It can be difficult to relate to the gigantic and frightening numbers that, in their own objective way, frame the nightmare currently unfolding in the Central Asian country of Afghanistan. Still, it's worth a try if you want to understand the scale of what – despite recent events in Europe – is described as one of the world's largest humanitarian disasters right now. Here are the figures:
These figures are from the UN World Food Programme, one of DRC's closest humanitarian partners in Afghanistan.
Forced to flee deadly attacks
The disaster in Afghanistan is unfolding after more than four decades of devastating war and conflict. Over time, fighting across the country has left thousands of mines and unexploded ordnance that demand new victims every day – the vast majority are children. Hospitals and basic infrastructure are destroyed or out of function. And nearly 3.5 million people are internally displaced.
Many have been forcibly displaced by attacks in their local areas. Like 49-year-old Waheed and his family, who fled their place of residence following an airstrike in 2020:
"It was the worst experience of my life. My young son, only 22 years old, lost his right leg. He now has to live with this disability forever."
Since international forces left Afghanistan in the summer of 2021 and the Taliban took power, active acts of war have subsided and, like many others, Waheed and his family have returned to their hometown. With the support of the Danish Refugee Council, Waheed has rebuilt the family's house, and is now trying to create a sustainable livelihood.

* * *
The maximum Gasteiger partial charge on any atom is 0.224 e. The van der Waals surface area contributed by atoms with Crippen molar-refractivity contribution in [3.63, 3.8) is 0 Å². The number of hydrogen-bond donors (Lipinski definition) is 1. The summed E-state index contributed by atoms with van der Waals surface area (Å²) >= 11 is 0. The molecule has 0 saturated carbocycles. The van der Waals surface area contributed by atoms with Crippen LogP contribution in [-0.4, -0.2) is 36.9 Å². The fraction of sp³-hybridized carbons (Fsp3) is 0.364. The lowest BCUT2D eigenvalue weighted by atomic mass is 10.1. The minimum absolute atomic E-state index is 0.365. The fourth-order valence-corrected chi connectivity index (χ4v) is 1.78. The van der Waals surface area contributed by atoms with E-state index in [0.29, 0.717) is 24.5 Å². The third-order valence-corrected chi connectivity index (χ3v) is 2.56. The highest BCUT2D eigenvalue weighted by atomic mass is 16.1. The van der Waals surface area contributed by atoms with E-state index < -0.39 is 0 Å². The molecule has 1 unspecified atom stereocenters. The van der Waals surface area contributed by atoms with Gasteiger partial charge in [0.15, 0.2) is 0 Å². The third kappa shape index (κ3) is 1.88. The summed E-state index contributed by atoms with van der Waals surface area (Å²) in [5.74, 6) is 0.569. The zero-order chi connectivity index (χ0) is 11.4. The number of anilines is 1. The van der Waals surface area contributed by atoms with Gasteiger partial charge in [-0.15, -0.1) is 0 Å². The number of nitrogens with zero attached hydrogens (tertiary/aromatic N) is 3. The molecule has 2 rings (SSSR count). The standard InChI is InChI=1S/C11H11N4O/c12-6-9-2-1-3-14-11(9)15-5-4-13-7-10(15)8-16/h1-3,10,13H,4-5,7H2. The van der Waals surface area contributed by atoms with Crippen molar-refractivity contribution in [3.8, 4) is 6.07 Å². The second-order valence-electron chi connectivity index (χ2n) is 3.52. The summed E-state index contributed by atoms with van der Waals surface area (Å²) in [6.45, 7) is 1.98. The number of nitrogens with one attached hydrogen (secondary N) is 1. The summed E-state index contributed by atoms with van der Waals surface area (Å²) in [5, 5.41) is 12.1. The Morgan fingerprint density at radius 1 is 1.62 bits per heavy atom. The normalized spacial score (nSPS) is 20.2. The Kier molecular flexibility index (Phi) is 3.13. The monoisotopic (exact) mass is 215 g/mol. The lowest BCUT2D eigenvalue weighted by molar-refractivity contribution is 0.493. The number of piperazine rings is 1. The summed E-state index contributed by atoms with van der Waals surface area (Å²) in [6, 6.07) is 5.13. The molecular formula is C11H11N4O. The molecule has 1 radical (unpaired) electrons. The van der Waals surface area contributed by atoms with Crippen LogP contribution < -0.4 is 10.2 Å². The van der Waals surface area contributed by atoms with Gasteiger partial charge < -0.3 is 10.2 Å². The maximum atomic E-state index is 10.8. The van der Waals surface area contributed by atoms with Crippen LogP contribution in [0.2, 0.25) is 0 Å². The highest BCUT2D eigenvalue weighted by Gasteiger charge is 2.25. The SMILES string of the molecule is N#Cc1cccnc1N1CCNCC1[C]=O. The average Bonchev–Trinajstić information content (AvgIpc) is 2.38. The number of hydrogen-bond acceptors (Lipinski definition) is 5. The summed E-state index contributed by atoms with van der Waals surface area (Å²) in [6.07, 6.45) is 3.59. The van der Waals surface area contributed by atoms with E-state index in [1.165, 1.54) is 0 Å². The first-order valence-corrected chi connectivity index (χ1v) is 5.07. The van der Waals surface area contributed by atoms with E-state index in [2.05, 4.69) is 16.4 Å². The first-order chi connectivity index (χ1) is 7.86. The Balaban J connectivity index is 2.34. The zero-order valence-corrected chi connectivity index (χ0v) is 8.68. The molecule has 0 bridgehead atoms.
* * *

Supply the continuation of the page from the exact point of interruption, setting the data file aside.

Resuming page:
Selling garbage to survive
For others, active acts of war is not the main cause of displacement. Severe natural disasters such as floods, earthquakes, avalanches, landslides and recurring droughts are causing massive internal displacement in Afghanistan.
One of the many displaced by drought is Aimal. He is 11 years old and solely responsible for providing for his 6 younger siblings, his mother and himself. The family has no income, so every day Aimal goes to the city to beg and sell garbage for recycling. The small change he earns for his efforts is spent on bread and potatoes for his family.
Jared Rowell, country director DRC Afghanistan
Elsewhere in the country, 57-year-old Kubra is struggling to keep her family alive. She is a widow and lives with seven other adults and children in a single room in the Afghan province of Bamiyan. The family has had a hard time keeping warm in winter, as oil prices have skyrocketed. In addition to this, the flour stock that has kept them alive for months is running low.
"We got two sacks of flour last spring that we still use. After that, God help us."
Extreme drought followed by harsh sanctions
Although Kubra is not displaced by drought like Aimal, or by war like Waheed, all three of them are part of the vast majority who go to bed hungry on a daily basis. A majority that has grown every day since the summer of 2021, and which has now reached a staggering 95 percent out of the country's 40+ million inhabitants.